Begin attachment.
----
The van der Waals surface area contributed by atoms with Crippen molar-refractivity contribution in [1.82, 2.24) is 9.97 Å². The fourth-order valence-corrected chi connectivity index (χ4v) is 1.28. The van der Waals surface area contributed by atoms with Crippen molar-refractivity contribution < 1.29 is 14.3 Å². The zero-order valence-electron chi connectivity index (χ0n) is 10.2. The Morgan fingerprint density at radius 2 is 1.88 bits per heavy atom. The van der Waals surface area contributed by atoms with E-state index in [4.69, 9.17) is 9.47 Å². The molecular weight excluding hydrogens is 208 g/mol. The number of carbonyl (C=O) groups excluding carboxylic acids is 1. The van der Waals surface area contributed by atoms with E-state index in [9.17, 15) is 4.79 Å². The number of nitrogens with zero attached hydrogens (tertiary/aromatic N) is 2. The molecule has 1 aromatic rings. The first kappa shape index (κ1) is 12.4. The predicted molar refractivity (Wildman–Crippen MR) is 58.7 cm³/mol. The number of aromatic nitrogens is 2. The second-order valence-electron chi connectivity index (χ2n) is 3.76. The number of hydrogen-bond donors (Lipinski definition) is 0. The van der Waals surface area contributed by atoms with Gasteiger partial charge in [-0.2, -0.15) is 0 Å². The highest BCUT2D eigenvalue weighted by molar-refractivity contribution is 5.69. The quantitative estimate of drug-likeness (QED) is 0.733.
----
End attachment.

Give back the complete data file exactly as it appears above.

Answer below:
The van der Waals surface area contributed by atoms with Crippen molar-refractivity contribution in [1.82, 2.24) is 9.97 Å². The fourth-order valence-corrected chi connectivity index (χ4v) is 1.28. The van der Waals surface area contributed by atoms with Crippen molar-refractivity contribution < 1.29 is 14.3 Å². The zero-order valence-electron chi connectivity index (χ0n) is 10.2. The Morgan fingerprint density at radius 2 is 1.88 bits per heavy atom. The van der Waals surface area contributed by atoms with E-state index in [4.69, 9.17) is 9.47 Å². The molecular weight excluding hydrogens is 208 g/mol. The number of carbonyl (C=O) groups excluding carboxylic acids is 1. The van der Waals surface area contributed by atoms with E-state index in [9.17, 15) is 4.79 Å². The number of nitrogens with zero attached hydrogens (tertiary/aromatic N) is 2. The molecule has 1 aromatic rings. The first kappa shape index (κ1) is 12.4. The predicted molar refractivity (Wildman–Crippen MR) is 58.7 cm³/mol. The number of aromatic nitrogens is 2. The second-order valence-electron chi connectivity index (χ2n) is 3.76. The number of hydrogen-bond donors (Lipinski definition) is 0. The van der Waals surface area contributed by atoms with Gasteiger partial charge in [-0.2, -0.15) is 0 Å². The highest BCUT2D eigenvalue weighted by molar-refractivity contribution is 5.69. The quantitative estimate of drug-likeness (QED) is 0.733.